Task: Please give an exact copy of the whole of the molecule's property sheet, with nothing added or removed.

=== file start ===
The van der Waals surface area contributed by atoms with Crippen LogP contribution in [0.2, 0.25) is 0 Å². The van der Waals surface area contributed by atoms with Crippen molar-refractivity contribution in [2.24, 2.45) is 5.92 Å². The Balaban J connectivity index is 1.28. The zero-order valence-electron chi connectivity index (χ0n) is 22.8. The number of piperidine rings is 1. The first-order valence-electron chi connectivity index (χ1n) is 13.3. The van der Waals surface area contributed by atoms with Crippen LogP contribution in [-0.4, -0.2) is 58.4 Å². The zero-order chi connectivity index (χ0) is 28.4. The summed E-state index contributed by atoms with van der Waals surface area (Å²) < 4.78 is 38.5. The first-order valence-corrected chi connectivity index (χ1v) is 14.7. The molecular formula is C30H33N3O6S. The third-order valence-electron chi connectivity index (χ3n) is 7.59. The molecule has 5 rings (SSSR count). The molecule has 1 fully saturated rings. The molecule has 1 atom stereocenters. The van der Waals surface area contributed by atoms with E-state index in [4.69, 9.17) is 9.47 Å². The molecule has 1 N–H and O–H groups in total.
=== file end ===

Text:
The van der Waals surface area contributed by atoms with Crippen LogP contribution in [0.2, 0.25) is 0 Å². The van der Waals surface area contributed by atoms with Crippen molar-refractivity contribution in [2.24, 2.45) is 5.92 Å². The Balaban J connectivity index is 1.28. The zero-order valence-electron chi connectivity index (χ0n) is 22.8. The number of piperidine rings is 1. The first-order valence-electron chi connectivity index (χ1n) is 13.3. The van der Waals surface area contributed by atoms with Crippen LogP contribution in [-0.4, -0.2) is 58.4 Å². The zero-order chi connectivity index (χ0) is 28.4. The summed E-state index contributed by atoms with van der Waals surface area (Å²) < 4.78 is 38.5. The first-order valence-corrected chi connectivity index (χ1v) is 14.7. The molecular formula is C30H33N3O6S. The third-order valence-electron chi connectivity index (χ3n) is 7.59. The molecule has 5 rings (SSSR count). The molecule has 1 fully saturated rings. The molecule has 1 atom stereocenters. The van der Waals surface area contributed by atoms with E-state index in [4.69, 9.17) is 9.47 Å². The molecule has 1 N–H and O–H groups in total.